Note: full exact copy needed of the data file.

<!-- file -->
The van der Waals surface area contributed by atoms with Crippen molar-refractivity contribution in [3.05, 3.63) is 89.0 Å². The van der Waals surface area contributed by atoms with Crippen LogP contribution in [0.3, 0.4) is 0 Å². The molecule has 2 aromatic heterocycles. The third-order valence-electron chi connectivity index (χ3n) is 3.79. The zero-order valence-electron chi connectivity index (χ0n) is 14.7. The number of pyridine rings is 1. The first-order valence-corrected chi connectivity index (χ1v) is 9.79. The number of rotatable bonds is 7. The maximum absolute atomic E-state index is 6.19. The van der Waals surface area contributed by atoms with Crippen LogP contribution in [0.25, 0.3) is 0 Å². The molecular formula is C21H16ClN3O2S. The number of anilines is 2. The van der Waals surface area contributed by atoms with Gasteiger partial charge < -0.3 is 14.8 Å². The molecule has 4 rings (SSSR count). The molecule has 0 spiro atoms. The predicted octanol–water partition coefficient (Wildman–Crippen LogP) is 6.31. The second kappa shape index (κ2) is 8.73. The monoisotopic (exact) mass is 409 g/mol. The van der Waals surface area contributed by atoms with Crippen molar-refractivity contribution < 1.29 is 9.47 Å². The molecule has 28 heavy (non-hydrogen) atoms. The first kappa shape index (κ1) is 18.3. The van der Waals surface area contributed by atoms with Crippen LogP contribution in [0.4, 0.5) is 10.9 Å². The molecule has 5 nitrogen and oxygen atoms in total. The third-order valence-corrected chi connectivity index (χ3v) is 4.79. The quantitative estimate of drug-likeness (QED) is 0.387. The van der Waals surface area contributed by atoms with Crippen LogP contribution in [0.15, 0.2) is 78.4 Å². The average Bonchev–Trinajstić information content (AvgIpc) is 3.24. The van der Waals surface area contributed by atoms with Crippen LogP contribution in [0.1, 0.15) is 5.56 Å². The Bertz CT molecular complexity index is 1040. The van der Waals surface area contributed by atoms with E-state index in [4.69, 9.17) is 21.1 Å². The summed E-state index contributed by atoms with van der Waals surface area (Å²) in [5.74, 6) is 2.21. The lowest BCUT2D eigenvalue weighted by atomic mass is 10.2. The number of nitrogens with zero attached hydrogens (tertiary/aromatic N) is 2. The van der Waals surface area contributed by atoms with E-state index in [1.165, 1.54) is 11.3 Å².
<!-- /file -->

The van der Waals surface area contributed by atoms with Crippen molar-refractivity contribution in [3.05, 3.63) is 89.0 Å². The van der Waals surface area contributed by atoms with Crippen LogP contribution in [0.3, 0.4) is 0 Å². The molecule has 2 aromatic heterocycles. The third-order valence-electron chi connectivity index (χ3n) is 3.79. The zero-order valence-electron chi connectivity index (χ0n) is 14.7. The number of pyridine rings is 1. The first-order valence-corrected chi connectivity index (χ1v) is 9.79. The number of rotatable bonds is 7. The maximum absolute atomic E-state index is 6.19. The van der Waals surface area contributed by atoms with Crippen LogP contribution in [0.25, 0.3) is 0 Å². The molecular formula is C21H16ClN3O2S. The number of anilines is 2. The van der Waals surface area contributed by atoms with Gasteiger partial charge < -0.3 is 14.8 Å². The molecule has 4 rings (SSSR count). The molecule has 0 spiro atoms. The predicted octanol–water partition coefficient (Wildman–Crippen LogP) is 6.31. The second kappa shape index (κ2) is 8.73. The monoisotopic (exact) mass is 409 g/mol. The van der Waals surface area contributed by atoms with Crippen molar-refractivity contribution < 1.29 is 9.47 Å². The molecule has 28 heavy (non-hydrogen) atoms. The first kappa shape index (κ1) is 18.3. The van der Waals surface area contributed by atoms with Crippen LogP contribution in [0.4, 0.5) is 10.9 Å². The molecule has 5 nitrogen and oxygen atoms in total. The third-order valence-corrected chi connectivity index (χ3v) is 4.79. The quantitative estimate of drug-likeness (QED) is 0.387. The van der Waals surface area contributed by atoms with Crippen LogP contribution in [0.15, 0.2) is 78.4 Å². The average Bonchev–Trinajstić information content (AvgIpc) is 3.24. The van der Waals surface area contributed by atoms with Crippen LogP contribution in [0.1, 0.15) is 5.56 Å². The Bertz CT molecular complexity index is 1040. The van der Waals surface area contributed by atoms with E-state index in [4.69, 9.17) is 21.1 Å². The summed E-state index contributed by atoms with van der Waals surface area (Å²) in [5.74, 6) is 2.21. The lowest BCUT2D eigenvalue weighted by atomic mass is 10.2. The number of nitrogens with zero attached hydrogens (tertiary/aromatic N) is 2. The van der Waals surface area contributed by atoms with E-state index in [1.165, 1.54) is 11.3 Å².